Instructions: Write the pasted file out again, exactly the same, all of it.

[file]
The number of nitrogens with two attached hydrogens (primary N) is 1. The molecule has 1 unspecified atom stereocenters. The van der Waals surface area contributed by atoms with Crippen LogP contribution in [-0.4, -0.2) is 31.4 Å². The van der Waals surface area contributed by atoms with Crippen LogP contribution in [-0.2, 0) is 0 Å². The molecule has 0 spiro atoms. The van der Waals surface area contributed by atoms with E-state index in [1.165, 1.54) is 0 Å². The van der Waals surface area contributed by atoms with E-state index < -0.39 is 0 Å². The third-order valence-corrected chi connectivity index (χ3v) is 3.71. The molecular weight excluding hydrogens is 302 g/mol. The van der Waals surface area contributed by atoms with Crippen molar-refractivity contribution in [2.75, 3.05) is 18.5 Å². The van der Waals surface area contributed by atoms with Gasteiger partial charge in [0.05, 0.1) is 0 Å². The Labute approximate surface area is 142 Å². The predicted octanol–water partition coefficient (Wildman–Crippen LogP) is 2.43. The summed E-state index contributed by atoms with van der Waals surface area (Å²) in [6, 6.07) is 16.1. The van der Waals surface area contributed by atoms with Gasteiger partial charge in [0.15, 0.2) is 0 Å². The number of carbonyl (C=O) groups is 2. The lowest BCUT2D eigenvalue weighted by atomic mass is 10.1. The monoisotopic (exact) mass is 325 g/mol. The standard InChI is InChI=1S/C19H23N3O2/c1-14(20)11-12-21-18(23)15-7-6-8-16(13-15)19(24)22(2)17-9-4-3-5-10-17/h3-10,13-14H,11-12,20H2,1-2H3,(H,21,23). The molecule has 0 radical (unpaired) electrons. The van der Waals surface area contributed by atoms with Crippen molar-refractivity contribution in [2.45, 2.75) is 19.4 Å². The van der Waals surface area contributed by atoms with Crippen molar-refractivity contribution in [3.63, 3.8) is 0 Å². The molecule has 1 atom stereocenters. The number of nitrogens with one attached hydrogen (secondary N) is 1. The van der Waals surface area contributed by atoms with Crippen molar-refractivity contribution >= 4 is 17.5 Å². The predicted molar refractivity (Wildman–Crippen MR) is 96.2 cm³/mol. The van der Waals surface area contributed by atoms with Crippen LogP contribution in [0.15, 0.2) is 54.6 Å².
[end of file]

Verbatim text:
The number of nitrogens with two attached hydrogens (primary N) is 1. The molecule has 1 unspecified atom stereocenters. The van der Waals surface area contributed by atoms with Crippen LogP contribution in [-0.4, -0.2) is 31.4 Å². The van der Waals surface area contributed by atoms with Crippen LogP contribution in [-0.2, 0) is 0 Å². The molecule has 0 spiro atoms. The van der Waals surface area contributed by atoms with E-state index in [1.165, 1.54) is 0 Å². The van der Waals surface area contributed by atoms with E-state index < -0.39 is 0 Å². The third-order valence-corrected chi connectivity index (χ3v) is 3.71. The molecular weight excluding hydrogens is 302 g/mol. The van der Waals surface area contributed by atoms with Crippen molar-refractivity contribution in [2.75, 3.05) is 18.5 Å². The van der Waals surface area contributed by atoms with Gasteiger partial charge in [0.05, 0.1) is 0 Å². The Labute approximate surface area is 142 Å². The predicted octanol–water partition coefficient (Wildman–Crippen LogP) is 2.43. The summed E-state index contributed by atoms with van der Waals surface area (Å²) in [6, 6.07) is 16.1. The van der Waals surface area contributed by atoms with Gasteiger partial charge in [0.15, 0.2) is 0 Å². The number of carbonyl (C=O) groups is 2. The lowest BCUT2D eigenvalue weighted by atomic mass is 10.1. The monoisotopic (exact) mass is 325 g/mol. The standard InChI is InChI=1S/C19H23N3O2/c1-14(20)11-12-21-18(23)15-7-6-8-16(13-15)19(24)22(2)17-9-4-3-5-10-17/h3-10,13-14H,11-12,20H2,1-2H3,(H,21,23). The molecule has 0 radical (unpaired) electrons. The van der Waals surface area contributed by atoms with Crippen molar-refractivity contribution in [2.45, 2.75) is 19.4 Å². The van der Waals surface area contributed by atoms with Crippen molar-refractivity contribution in [3.63, 3.8) is 0 Å². The molecule has 1 atom stereocenters. The number of nitrogens with one attached hydrogen (secondary N) is 1. The van der Waals surface area contributed by atoms with Crippen molar-refractivity contribution >= 4 is 17.5 Å². The predicted molar refractivity (Wildman–Crippen MR) is 96.2 cm³/mol. The van der Waals surface area contributed by atoms with Crippen LogP contribution in [0.15, 0.2) is 54.6 Å².